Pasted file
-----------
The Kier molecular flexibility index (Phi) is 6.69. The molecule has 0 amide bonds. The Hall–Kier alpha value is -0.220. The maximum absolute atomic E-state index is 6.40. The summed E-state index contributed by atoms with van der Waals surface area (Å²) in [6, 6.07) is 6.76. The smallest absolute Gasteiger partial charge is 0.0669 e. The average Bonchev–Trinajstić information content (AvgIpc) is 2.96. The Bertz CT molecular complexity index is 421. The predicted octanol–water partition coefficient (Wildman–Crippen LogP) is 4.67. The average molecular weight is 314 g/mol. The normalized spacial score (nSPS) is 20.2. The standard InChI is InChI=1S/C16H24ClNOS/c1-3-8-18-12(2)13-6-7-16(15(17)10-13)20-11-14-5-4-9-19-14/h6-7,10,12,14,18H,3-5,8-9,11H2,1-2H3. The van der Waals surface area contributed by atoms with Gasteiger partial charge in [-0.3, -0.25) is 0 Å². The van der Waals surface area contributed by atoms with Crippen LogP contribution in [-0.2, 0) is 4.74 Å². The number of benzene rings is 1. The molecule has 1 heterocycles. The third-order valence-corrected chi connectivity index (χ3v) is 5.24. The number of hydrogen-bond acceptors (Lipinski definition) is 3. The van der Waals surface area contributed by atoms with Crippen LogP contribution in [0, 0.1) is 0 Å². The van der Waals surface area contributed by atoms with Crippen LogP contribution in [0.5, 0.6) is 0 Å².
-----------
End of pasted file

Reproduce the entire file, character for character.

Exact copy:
The Kier molecular flexibility index (Phi) is 6.69. The molecule has 0 amide bonds. The Hall–Kier alpha value is -0.220. The maximum absolute atomic E-state index is 6.40. The summed E-state index contributed by atoms with van der Waals surface area (Å²) in [6, 6.07) is 6.76. The smallest absolute Gasteiger partial charge is 0.0669 e. The average Bonchev–Trinajstić information content (AvgIpc) is 2.96. The Bertz CT molecular complexity index is 421. The predicted octanol–water partition coefficient (Wildman–Crippen LogP) is 4.67. The average molecular weight is 314 g/mol. The normalized spacial score (nSPS) is 20.2. The standard InChI is InChI=1S/C16H24ClNOS/c1-3-8-18-12(2)13-6-7-16(15(17)10-13)20-11-14-5-4-9-19-14/h6-7,10,12,14,18H,3-5,8-9,11H2,1-2H3. The van der Waals surface area contributed by atoms with Gasteiger partial charge in [-0.3, -0.25) is 0 Å². The van der Waals surface area contributed by atoms with Crippen LogP contribution in [-0.2, 0) is 4.74 Å². The number of benzene rings is 1. The molecule has 1 heterocycles. The third-order valence-corrected chi connectivity index (χ3v) is 5.24. The number of hydrogen-bond acceptors (Lipinski definition) is 3. The van der Waals surface area contributed by atoms with Crippen LogP contribution in [0, 0.1) is 0 Å². The van der Waals surface area contributed by atoms with Crippen LogP contribution in [0.5, 0.6) is 0 Å².